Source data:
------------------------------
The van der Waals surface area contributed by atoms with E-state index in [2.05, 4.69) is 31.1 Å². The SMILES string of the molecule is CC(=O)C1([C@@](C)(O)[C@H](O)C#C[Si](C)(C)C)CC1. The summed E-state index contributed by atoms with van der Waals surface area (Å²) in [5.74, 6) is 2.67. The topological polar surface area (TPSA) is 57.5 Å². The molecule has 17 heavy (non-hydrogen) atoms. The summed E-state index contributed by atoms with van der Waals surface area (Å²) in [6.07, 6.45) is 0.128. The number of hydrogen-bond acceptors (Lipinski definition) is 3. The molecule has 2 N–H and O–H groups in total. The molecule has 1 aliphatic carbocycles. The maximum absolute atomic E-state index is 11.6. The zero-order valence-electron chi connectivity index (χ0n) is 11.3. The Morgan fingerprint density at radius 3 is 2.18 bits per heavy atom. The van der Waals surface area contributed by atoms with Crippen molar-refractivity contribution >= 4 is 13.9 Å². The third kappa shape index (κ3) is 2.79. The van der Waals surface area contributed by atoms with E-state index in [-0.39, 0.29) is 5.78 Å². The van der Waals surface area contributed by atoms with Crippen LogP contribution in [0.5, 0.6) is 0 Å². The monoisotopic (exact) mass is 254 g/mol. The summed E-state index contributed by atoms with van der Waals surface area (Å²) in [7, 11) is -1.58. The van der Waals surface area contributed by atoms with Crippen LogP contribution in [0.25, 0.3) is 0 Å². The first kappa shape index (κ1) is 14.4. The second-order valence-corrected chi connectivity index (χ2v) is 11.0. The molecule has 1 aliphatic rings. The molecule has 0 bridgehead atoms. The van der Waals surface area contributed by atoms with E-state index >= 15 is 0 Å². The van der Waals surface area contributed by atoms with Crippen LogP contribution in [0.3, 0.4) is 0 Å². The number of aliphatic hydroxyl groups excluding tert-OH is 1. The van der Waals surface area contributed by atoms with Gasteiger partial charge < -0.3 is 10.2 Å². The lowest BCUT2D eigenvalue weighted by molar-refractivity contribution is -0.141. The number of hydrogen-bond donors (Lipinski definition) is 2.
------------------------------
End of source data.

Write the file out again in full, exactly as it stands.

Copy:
The van der Waals surface area contributed by atoms with E-state index in [2.05, 4.69) is 31.1 Å². The SMILES string of the molecule is CC(=O)C1([C@@](C)(O)[C@H](O)C#C[Si](C)(C)C)CC1. The summed E-state index contributed by atoms with van der Waals surface area (Å²) in [5.74, 6) is 2.67. The topological polar surface area (TPSA) is 57.5 Å². The molecule has 17 heavy (non-hydrogen) atoms. The summed E-state index contributed by atoms with van der Waals surface area (Å²) in [6.07, 6.45) is 0.128. The number of hydrogen-bond acceptors (Lipinski definition) is 3. The molecule has 2 N–H and O–H groups in total. The molecule has 1 aliphatic carbocycles. The maximum absolute atomic E-state index is 11.6. The zero-order valence-electron chi connectivity index (χ0n) is 11.3. The Morgan fingerprint density at radius 3 is 2.18 bits per heavy atom. The van der Waals surface area contributed by atoms with Crippen molar-refractivity contribution >= 4 is 13.9 Å². The third kappa shape index (κ3) is 2.79. The van der Waals surface area contributed by atoms with E-state index in [-0.39, 0.29) is 5.78 Å². The van der Waals surface area contributed by atoms with Crippen LogP contribution in [0.5, 0.6) is 0 Å². The monoisotopic (exact) mass is 254 g/mol. The summed E-state index contributed by atoms with van der Waals surface area (Å²) in [7, 11) is -1.58. The van der Waals surface area contributed by atoms with Crippen LogP contribution in [0.25, 0.3) is 0 Å². The first kappa shape index (κ1) is 14.4. The second-order valence-corrected chi connectivity index (χ2v) is 11.0. The molecule has 1 aliphatic rings. The molecule has 0 bridgehead atoms. The van der Waals surface area contributed by atoms with E-state index >= 15 is 0 Å². The van der Waals surface area contributed by atoms with Crippen LogP contribution in [0.3, 0.4) is 0 Å². The number of aliphatic hydroxyl groups excluding tert-OH is 1. The van der Waals surface area contributed by atoms with Gasteiger partial charge < -0.3 is 10.2 Å². The lowest BCUT2D eigenvalue weighted by molar-refractivity contribution is -0.141. The number of hydrogen-bond donors (Lipinski definition) is 2.